When Parliament resumes next mo n t h , t h e Harper government should make introduction of long-promised food safety improvements a priority, says a food industry coalition.
The Canadian Supply Chain Food Safety Coalition, which represents farm, food industry and consumer groups, wants the government to start consulting now.
Many factors need to be considered in legislation the government has reportedly been working on for several months, the coalition says in a letter to Prime Minister Stephen Harper.
Among them are the recommendations from Sheila Weatherill arising from her investigation of the government’s handling of the deadly 2008 listeria outbreak that killed 22 people and sickened scores more. As well, the House of Commons food safety subcommittee and the Canadian Food Inspection Agency and other federal agencies have recommended ways to beef up food safety.
Agriculture Minister Gerry Ritz says the government will enact all the Weatherill recommendat ions and inject an additional $75 million into food safety activities during the next three years. The CFIA is steadily adding more inspectors to its ranks.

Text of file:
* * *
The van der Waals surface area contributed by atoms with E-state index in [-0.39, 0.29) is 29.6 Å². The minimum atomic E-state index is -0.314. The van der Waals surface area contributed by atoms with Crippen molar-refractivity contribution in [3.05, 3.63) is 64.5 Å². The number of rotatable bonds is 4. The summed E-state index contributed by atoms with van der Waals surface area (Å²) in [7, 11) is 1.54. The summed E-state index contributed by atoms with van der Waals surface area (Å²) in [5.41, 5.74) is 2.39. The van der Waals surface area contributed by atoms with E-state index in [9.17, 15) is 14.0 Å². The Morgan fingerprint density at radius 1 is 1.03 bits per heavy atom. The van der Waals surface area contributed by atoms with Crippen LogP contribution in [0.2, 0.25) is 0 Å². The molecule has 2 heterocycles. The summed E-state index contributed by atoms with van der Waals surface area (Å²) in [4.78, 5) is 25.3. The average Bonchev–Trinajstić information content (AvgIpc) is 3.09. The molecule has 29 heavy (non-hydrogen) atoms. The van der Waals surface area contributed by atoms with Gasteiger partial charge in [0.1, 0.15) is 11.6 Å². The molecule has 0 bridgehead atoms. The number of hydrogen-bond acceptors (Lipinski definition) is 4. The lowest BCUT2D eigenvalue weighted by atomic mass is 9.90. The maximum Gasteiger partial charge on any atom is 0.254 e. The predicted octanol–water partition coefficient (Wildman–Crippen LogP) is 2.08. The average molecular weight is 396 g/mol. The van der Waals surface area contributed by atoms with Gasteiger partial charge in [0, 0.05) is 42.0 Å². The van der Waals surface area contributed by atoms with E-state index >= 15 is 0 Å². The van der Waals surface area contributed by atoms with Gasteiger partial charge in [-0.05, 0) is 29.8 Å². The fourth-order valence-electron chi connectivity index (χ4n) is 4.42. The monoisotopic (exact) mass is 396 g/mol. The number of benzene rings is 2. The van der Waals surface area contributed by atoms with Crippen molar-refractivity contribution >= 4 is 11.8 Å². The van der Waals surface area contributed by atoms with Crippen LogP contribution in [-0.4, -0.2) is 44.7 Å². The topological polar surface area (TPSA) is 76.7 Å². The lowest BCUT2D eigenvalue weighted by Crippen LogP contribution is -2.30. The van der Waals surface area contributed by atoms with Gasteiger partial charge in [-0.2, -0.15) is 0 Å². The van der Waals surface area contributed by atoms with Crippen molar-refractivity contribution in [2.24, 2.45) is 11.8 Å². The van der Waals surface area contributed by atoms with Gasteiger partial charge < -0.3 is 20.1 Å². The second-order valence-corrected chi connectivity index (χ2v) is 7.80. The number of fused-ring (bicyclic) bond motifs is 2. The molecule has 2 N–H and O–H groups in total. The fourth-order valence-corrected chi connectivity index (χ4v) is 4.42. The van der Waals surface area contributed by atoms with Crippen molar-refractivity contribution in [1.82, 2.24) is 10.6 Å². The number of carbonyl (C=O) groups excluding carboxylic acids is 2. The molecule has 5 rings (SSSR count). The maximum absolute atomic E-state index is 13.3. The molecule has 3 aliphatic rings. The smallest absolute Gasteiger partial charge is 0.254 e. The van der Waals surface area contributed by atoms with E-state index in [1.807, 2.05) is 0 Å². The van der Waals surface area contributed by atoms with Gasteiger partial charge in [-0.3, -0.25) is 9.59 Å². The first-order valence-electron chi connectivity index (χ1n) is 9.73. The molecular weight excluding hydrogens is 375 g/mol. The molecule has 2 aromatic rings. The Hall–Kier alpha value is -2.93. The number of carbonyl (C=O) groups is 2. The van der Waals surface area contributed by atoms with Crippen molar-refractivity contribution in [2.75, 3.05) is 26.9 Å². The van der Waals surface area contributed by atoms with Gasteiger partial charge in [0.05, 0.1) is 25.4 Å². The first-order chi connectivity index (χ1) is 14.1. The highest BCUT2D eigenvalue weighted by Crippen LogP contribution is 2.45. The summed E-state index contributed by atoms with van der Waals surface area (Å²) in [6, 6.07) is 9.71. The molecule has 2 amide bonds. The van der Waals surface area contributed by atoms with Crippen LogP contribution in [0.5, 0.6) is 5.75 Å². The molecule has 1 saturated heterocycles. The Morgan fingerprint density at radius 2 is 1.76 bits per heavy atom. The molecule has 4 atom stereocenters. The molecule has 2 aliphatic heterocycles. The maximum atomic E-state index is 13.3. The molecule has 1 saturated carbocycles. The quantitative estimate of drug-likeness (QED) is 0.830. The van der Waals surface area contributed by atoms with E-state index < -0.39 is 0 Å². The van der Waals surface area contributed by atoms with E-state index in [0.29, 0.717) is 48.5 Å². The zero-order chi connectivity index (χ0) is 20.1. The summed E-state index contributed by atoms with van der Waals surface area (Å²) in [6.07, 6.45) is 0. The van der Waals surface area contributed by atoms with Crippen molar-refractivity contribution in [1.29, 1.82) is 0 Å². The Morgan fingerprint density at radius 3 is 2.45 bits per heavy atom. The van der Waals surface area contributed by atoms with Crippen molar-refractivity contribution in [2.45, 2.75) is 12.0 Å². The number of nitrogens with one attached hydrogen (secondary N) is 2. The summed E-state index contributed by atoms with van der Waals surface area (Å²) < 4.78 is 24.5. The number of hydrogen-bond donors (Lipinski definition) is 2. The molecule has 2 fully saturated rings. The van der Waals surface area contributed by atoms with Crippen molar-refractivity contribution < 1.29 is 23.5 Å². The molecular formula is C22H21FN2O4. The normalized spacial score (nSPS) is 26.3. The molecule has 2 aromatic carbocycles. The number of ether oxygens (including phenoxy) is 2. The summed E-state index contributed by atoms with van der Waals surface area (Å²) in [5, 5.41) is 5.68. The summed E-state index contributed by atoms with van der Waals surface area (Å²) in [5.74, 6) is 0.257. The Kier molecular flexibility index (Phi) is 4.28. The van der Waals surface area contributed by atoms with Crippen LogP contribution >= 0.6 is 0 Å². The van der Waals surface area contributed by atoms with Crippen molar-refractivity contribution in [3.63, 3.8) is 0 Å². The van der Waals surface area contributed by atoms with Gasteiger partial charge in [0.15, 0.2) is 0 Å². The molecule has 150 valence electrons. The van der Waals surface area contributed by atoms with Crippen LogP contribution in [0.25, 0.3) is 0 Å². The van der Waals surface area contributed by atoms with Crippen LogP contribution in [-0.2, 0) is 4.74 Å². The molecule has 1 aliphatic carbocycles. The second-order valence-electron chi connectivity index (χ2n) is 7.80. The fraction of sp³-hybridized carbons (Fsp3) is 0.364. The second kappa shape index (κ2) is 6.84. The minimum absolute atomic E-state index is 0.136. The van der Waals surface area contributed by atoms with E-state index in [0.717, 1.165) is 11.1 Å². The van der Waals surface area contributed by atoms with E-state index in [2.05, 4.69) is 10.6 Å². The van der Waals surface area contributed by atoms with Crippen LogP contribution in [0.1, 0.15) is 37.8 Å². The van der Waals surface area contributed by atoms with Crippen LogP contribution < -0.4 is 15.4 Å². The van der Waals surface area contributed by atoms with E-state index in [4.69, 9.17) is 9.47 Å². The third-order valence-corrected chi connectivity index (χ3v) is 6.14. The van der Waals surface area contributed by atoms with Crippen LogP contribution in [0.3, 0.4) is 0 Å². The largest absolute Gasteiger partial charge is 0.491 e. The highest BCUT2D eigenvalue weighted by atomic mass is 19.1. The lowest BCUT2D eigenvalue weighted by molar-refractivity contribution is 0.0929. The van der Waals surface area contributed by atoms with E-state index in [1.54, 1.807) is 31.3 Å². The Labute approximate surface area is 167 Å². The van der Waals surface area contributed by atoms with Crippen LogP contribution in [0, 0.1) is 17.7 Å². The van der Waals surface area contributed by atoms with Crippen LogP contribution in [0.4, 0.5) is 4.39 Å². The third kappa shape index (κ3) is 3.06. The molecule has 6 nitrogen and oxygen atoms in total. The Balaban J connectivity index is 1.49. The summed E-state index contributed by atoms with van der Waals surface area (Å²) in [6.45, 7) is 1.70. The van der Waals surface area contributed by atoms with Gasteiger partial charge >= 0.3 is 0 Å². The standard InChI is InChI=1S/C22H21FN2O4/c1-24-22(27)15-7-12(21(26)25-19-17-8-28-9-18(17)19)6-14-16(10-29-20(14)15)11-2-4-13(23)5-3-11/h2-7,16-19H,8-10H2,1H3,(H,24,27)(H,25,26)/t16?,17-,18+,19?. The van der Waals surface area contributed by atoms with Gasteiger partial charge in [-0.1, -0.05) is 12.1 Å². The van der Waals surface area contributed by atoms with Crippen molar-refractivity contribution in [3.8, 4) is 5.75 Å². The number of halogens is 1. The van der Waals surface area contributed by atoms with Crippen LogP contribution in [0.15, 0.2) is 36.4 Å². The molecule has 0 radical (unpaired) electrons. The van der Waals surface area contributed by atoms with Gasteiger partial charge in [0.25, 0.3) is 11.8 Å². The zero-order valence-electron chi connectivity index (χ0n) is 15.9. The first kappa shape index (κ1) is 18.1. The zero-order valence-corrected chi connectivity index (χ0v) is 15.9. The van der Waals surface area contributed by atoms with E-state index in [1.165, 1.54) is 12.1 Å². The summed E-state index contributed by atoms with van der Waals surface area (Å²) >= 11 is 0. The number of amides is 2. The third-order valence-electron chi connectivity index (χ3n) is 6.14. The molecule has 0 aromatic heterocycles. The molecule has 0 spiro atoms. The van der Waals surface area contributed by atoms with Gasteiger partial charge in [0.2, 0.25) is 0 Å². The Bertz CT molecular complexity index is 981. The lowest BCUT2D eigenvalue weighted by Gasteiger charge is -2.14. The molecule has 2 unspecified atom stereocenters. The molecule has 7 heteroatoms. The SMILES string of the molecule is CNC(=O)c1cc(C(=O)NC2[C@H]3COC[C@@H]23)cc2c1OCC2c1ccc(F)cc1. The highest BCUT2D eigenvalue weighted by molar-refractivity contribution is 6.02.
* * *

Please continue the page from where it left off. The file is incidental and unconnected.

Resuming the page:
In early 2008, the government introduced legislation that would have given CFIA more power to seize imports and force recalls. However, the bill wasn’t pushed ahead by the government. It died when the parliamentary session ended in early 2009 and wasn’t reintroduced.
The safety coalition says food safety remains a primary concern of the public and the agri-food industry. A new round of consultations between the ministers of Health and Agriculture and the agri-food industry, amongst other stakeholders, would be timely and relevant to shaping the anticipated legislation.
The expected passage of major reforms to food safety legislation in the United States will significantly change the regulatory environment in our continental food market,” the coalition says. “Canada should be following the proposals in Congress and be prepared to adjust to them.”
The coalition has members from agriculture groups to the food-processing and distribution sectors. It says food safety is a shared responsibility between government and industry. There should be a national approach to food safety policy and regulation based on sound science and international standards such as HACCP.